World Cup Qualifying: Roy Hodgson's problem is that England are stuck between the golden generation and the new

Manager still turning to the same old faces while he waits for next generation to mature 

While the England players boarded a Football Association flight home in the early hours of yesterday, or the private jets provided by their clubs, the journey back for their Montenegrin opposition was a little different.

Many of the side who drew 1-1 with England on Tuesday night checked in at Podgorica airport yesterday alongside English fans on the way home, with neither group giving the appearance of having slept much the previous night.

The Montenegro captain, Mirko Vucinic, wearing rock-star sunglasses was having a coffee and chatting to Dejan Damjanovic, the goalscorer from the night before. Vucinic was on his way back to Turin but Damjanovic plays for FC Seoul and there are no direct flights to Korea from tiny Podgorica International. Simon Vukcevic, the former Blackburn midfielder, was with his partner and their daughter in economy on my connecting flight to Vienna.

It was a sharp reminder that Montenegro, England’s opponents in the last two qualification campaigns, is a country of modest means. It has a population of just 630,000 and a sprinkling of good-quality players who have spread far across the globe, to clubs of varying quality. The former Yugoslav republic, which only joined Fifa in 2007, now occupies a part of English football history. It is the only nation England have played more than twice and never beaten.

There is a vibrancy and a determination about this young country’s football team. They make the most of what they have and they do not expect the five-star treatment. Compare that with the FA’s insistence that Theo Walcott be accompanied by an official on a commercial flight home from Italy at the weekend, as if he was incapable of doing it himself.

Roy Hodgson’s team are not out of the hunt for World Cup qualification yet but, after six games, they have hardly got going. Three wins against the group’s two weakest sides, San Marino (twice) and Moldova, and three draws with Ukraine, Poland and now Montenegro. They are yet to suffer the defeat that would really spell disaster but it is hard to escape the feeling that they are sleepwalking, with the hope that at some point their luck will change.

As for Hodgson himself, he refuses to panic. Like a government minister trying to instil confidence in the markets, he realises that fear itself is one of the biggest dangers facing England. Confidence will play a key role in these final four qualifiers, three of which are at Wembley. If the home crowd becomes restless, the players will get skittish and then, as in the doomed Euro 2008 qualifying campaign, one could imagine England self-destructing.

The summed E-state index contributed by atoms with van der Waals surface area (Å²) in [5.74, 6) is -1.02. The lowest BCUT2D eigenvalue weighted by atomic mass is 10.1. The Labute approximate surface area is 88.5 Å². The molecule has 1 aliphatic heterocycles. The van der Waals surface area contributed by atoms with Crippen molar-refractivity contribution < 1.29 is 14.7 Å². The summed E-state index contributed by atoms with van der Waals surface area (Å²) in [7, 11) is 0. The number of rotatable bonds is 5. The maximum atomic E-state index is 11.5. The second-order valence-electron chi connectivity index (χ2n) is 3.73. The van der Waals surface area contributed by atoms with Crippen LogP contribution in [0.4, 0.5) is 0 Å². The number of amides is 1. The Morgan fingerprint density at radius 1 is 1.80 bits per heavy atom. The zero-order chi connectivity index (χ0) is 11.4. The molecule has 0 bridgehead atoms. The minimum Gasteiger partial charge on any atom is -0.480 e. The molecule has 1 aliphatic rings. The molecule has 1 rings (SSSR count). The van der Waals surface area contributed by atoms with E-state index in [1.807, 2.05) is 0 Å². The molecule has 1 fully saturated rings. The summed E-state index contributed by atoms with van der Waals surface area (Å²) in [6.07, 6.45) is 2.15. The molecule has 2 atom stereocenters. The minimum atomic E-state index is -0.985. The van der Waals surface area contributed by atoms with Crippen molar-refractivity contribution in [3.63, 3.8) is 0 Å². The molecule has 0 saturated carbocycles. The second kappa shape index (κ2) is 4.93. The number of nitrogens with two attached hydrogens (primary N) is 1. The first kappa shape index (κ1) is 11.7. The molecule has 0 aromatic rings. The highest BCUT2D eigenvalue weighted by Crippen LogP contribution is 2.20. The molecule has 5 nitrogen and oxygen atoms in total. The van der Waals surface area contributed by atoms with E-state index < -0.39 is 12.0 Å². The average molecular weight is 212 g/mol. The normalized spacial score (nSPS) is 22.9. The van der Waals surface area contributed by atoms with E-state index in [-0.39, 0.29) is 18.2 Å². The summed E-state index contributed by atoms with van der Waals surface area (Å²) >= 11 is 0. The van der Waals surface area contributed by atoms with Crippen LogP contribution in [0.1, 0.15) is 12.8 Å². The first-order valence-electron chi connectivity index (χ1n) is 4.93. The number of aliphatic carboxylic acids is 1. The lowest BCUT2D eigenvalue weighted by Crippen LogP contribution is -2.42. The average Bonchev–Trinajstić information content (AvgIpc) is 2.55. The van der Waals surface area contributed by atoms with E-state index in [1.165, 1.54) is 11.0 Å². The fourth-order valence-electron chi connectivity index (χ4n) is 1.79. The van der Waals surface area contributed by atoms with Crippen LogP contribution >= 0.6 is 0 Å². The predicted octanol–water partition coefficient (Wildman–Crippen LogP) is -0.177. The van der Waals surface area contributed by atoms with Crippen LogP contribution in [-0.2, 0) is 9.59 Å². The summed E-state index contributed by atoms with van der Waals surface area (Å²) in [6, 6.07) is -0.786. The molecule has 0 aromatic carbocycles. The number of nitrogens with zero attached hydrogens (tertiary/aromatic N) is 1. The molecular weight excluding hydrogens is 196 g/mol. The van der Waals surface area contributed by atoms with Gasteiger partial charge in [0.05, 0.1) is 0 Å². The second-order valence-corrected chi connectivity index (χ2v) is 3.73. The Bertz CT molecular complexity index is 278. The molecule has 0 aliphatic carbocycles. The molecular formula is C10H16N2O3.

“You were telling me [on Monday], that if we were to lose this game that we’d give ourselves a mountain to climb,” Hodgson said. “As it is we’ve got an important four to five weeks around the middle of September to middle of October, three matches at home and one difficult one away in the Ukraine so by at least not losing [against Montenegro] we keep it in our hands. We give ourselves a chance.”

But “a chance” is not what the other big European| nations have given themselves in 2014 World Cup qualification. Germany and the Netherlands are a racing certainty to be in Brazil next summer while Italy, Spain and Russia are all top of their respective groups.

Even when Hodgson took over in difficult circumstances last May, you felt that he was inheriting an England team caught between two epochs. One that still relied to a large extent on Steven Gerrard, Ashley Cole, Wayne Rooney and, back then, John Terry, while it waited for the next generation to establish themselves. It showed on Tuesday night when Gerrard had one of his poorer games, to the extent that you wondered whether Frank Lampard might have been a better option.

Yet Lampard, 35 in June, is hardly the long-term answer. Once again, the thought presented itself that Hodgson might have been better off sticking with Leighton Baines than switching to Cole. England are turning to the same old faces, but those faces are not what they once were.

As for the new guard, it could be politely said that they are taking their time. Danny Welbeck was excellent in England’s first half on Tuesday night but his goalscoring return – two in 34 games for Manchester United this season, five in 16 for England – is a concern. Jack Wilshere is the vanguard of the new generation but injury means he has played in only three of England’s last 22 games.

Hodgson has tried to bring through these new players and he will hope that his faith in the likes of Tom Cleverley and Chris Smalling will be rewarded. Certainly, at some point England had to be weaned off their reliance on the older generation and there is a good chance that those two will one day establish themselves as England internationals. But Hodgson’s reckoning is coming in those four qualifiers, starting with Moldova at Wembley on 6 September, then Ukraine (away) and Montenegro and Poland at Wembley.

Sven Goran Eriksson got the so-called golden generation in their prime, when they were capable of results like the 5-1 victory in Munich more than 11 years ago, and he benefited from the early blooming of Rooney. Fabio Capello was around for the late flowering of those players, with Steve McClaren’s injury-jinxed regime caught unhappily in the middle. What exactly does Hodgson have left?

He persuaded Gerrard not to retire after Euro 2012 to be his captain. He lost Terry, who would have been useful on Tuesday night, to a mess not of the manager’s own making. This summer, an Under-21 team full of promise, including the likes of Alex Oxlade-Chamberlain, Wilfried Zaha and Raheem Sterling, will play the European Championship in Israel. Should they prosper there, could Hodgson risk some of them in the autumn qualifiers?